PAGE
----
ESC recommendations on Carbon Border Adjustment Mechanism
CO2 financial mechanism at the external borders of the European Union
Published 18th October 2021
European Shippers’ Council represents importers and exporters throughout Europe. We are committed to join efforts with European institutions and other organisations to combat climate change. The European Commission recently presented the Fit for 55 package, which includes a wide range of measures to achieve the reduction target of 55 per cent in CO2 emissions by 2035. The package contains 13 legislative proposals, including a CO2 tax at the external borders of the European Union (EU).
CARBON BORDER ADJUSTMENT MECHANISM AS NEW INSTRUMENT TO COMBAT CARBON LEAKAGE
To combat carbon leakage, which until now has been regulated in the ETS itself, a new instrument is being developed: Carbon Border Adjustment Mechanism (CBAM). Given the im-portance of combating carbon leakage for the climate, economy, and employment, we think this is a good development. The CBAM is being introduced in the most emission-intensive sec-tors. The purpose behind the mechanism is to better reflect the cost of ‘the CO2 footprint’ of products in the price of imported goods. In addition, a goal is to (also) create incentives (out-side the EU) that would stimulate the reduction of carbon emissions. A border mechanism, such as the CBAM, can be an effective way to protect European industry from carbon leakage if done correctly and in a well-designed way. However, this measure also poses risks to a level playing field and may lead to reduced investment. This needs to be properly monitored.
Fit for 55 also includes a plan to phase out free emission allowances within the ETS. To safe-guard the international competitive position of EU-based entrepreneurs, the instrument of a CO2 mechanism at the borders of the EU has been devised for six specific energy-intensive sectors. The EC estimates that the effect on shifts of location in the production chain will be limited, and, thus, the risk of carbon leakage. At the same time the institution states that this may change as carbon prices rise. The effect of the CBAM instrument on the choice of production locations of manufacturers that work with these products is, therefore, unknown.
ESC CONCERNS AND RECOMMENDATIONS
European shippers strongly recommend the European Commission to monitor closely and undertake additional investigation of the potential undesirable scenarios that may evolve. These concern carbon leakage and the competitive position of European companies on the global market. ESC also advises to check the new instrument on the WTO compliance and stay engaged in a dialogue with other partners regarding the implementation of the CBAM. Here are ESC concerns and recommendations:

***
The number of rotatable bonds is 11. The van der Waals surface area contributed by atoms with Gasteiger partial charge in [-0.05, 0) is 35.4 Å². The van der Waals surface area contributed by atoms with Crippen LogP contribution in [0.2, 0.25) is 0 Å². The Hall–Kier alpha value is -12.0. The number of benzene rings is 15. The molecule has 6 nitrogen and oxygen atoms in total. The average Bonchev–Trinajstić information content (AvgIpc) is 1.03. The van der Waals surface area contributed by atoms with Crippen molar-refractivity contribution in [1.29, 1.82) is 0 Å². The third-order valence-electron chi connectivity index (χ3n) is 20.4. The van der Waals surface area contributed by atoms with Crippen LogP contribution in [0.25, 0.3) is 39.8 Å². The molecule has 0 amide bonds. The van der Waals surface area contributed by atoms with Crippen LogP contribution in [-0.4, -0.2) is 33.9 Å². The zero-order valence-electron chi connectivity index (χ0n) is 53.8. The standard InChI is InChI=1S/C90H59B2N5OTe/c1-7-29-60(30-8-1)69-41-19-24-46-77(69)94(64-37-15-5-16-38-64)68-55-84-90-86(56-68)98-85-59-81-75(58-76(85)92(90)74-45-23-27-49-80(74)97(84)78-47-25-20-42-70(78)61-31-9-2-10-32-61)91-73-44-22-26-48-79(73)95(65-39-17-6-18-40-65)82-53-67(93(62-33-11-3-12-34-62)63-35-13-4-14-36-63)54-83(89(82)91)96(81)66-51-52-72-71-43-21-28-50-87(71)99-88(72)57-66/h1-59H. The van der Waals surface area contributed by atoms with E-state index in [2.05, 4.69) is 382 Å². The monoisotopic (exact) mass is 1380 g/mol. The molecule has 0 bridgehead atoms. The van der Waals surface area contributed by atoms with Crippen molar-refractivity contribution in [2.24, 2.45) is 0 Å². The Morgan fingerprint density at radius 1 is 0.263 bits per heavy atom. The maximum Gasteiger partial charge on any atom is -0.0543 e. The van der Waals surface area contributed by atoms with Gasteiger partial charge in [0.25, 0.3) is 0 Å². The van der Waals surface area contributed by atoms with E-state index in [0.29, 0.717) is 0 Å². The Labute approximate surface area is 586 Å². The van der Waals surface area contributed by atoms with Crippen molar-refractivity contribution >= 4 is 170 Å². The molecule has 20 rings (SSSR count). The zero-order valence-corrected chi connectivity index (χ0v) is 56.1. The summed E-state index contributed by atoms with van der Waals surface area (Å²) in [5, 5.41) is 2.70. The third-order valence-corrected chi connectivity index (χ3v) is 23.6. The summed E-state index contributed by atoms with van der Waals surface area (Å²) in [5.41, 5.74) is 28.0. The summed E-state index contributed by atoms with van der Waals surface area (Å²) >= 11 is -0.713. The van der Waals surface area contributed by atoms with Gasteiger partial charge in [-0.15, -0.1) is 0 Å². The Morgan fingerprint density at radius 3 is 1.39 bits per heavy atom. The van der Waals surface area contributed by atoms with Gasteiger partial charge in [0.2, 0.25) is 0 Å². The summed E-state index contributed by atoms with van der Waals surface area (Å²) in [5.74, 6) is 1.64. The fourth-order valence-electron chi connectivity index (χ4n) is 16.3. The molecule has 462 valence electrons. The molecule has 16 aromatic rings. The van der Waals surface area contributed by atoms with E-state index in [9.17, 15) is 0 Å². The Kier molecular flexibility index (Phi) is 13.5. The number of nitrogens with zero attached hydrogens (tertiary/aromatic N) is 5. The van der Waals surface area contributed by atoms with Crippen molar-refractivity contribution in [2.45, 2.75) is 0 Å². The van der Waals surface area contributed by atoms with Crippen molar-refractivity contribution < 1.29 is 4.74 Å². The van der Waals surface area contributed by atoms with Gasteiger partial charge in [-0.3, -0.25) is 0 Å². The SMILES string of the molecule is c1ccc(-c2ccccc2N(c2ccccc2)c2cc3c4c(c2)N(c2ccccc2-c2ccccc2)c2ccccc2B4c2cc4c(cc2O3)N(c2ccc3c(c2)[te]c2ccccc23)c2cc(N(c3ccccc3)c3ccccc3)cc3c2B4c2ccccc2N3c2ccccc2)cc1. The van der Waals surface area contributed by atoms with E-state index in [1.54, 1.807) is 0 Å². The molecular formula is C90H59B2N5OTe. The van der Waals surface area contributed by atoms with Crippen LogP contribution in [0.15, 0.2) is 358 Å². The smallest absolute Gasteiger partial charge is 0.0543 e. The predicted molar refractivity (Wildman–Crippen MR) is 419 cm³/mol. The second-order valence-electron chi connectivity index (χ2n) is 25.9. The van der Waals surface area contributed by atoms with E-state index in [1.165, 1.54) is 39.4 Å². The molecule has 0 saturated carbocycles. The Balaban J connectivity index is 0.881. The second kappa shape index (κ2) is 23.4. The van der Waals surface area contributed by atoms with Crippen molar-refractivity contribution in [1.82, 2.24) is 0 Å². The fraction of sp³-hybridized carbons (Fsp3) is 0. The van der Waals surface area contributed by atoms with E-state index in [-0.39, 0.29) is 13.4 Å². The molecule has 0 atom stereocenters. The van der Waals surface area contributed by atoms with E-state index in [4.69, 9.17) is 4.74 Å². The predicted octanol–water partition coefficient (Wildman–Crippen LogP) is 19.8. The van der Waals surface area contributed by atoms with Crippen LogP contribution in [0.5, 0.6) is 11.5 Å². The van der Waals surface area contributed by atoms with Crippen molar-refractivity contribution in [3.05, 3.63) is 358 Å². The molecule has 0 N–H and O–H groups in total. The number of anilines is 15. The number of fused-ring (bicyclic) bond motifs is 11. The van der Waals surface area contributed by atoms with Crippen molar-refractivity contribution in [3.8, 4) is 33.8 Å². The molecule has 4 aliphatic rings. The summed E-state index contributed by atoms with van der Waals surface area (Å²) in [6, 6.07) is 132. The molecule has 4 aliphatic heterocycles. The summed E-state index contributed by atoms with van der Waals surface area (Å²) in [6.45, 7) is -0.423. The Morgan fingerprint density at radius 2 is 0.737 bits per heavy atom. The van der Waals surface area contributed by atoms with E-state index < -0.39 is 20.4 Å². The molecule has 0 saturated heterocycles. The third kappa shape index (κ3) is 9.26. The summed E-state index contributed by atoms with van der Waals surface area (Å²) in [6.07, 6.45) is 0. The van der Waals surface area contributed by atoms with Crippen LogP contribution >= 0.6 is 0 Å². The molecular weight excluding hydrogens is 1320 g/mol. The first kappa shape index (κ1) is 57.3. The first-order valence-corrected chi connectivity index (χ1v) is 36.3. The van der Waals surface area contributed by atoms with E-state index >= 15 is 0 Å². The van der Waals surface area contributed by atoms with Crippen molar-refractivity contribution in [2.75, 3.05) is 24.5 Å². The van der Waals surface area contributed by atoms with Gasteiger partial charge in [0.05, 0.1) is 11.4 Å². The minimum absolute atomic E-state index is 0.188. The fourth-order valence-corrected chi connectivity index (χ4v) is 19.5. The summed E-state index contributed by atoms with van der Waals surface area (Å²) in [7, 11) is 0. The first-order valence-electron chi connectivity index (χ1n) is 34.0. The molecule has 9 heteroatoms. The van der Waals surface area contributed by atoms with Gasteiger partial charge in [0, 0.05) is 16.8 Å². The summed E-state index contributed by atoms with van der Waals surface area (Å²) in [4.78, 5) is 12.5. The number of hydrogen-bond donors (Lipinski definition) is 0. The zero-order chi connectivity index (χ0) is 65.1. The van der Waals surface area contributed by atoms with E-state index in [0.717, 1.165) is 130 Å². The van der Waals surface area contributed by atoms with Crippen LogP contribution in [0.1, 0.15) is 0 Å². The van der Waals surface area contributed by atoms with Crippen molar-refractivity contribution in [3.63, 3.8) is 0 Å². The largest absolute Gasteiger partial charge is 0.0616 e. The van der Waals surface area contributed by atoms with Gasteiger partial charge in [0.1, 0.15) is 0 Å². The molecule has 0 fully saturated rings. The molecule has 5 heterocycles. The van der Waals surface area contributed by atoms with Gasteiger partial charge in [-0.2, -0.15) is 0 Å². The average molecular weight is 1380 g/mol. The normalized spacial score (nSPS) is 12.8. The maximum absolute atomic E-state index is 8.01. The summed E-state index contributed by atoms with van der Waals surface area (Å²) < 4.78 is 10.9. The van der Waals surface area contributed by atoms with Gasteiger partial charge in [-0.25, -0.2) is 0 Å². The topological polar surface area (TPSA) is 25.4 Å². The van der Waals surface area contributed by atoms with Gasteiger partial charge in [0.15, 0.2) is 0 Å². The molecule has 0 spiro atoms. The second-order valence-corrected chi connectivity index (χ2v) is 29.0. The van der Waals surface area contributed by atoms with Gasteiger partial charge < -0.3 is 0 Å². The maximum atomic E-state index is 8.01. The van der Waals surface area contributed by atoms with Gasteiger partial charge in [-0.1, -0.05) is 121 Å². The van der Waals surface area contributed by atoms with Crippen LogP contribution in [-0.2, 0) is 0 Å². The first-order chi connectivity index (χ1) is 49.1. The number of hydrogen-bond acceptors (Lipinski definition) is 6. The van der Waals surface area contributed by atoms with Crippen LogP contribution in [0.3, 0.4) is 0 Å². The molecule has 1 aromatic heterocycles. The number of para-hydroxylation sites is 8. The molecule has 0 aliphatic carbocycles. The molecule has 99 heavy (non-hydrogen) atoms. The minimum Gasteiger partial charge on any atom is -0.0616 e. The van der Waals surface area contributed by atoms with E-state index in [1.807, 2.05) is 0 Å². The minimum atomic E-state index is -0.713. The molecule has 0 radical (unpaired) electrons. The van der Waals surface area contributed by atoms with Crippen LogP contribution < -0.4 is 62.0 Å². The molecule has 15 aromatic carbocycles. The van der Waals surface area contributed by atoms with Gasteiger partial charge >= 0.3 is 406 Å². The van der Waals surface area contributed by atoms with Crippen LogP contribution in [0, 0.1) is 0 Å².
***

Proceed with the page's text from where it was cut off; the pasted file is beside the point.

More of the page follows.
a. Potential shifts of production from inside to outside the EU
A CBAM may result in producers choosing to process the materials (into an intermediate or final product) outside the EU resulting in carbon leakage). And only then they would import the products into the EU. It should be investigated how this effect can be avoided.
b. Importing with a diversion
It may also lead to shifts in the import components of production to third countries such as the UK (which is likely to be excluded from CBAM due to having its own ETS system). This should be monitored.
c. Reduced export competition
EU-based producers and traders working with materials covered by the ETS or CBAM lose their free emission allowances and have to innovate to make their production processes more sustainable. They are faced with cost price increases. This makes their products relatively expensive compared to non-European products, which weakens their competitive position outside the internal market. This must be carefully monitored during the transition period and, if necessary, export subsidies must be considered.
d. Risks of non-compliance with WTO rules
It is still unclear whether the CBAM is WTO-compliant, but this is crucial. Therefore, we pro-pose that the EU requests an opinion from the WTO. A logical consequence would be that the development and introduction of the CBAM instrument would only go ahead if there is no conflict with WTO rules. If the CBAM cannot be pushed through, an alternative means of protection must be found, or the system of free emission rights must remain in place.
e. Trade disputes and legal uncertainty
The CBAM may lead to political backlash from the EU’s international trading partners and possibly to trade disputes. It is, therefore, important that the Commission engages and stays engaged in a dialogue with trading partners, bilaterally and in multilateral organisations, prior to the final establishment of the mechanism. This should avoid trade disputes and legal uncertainty. Above all, it is important that the CBAM does not lead to discriminatory behaviour and subsequent retaliation.
f. CBAM revenues as resources for greening
The revenues from the CBAM must be used to stimulate the transition, promote innovation, and combat energy poverty.
ESC is supporting the European Commission in its efforts to achieve the reduction target of 55 per cent in CO2 emissions by 2035. As this is a complex process and will impact the whole EU economy, all the actions and the introduction of new mechanisms should be carefully considered, and potential risks eliminated in time.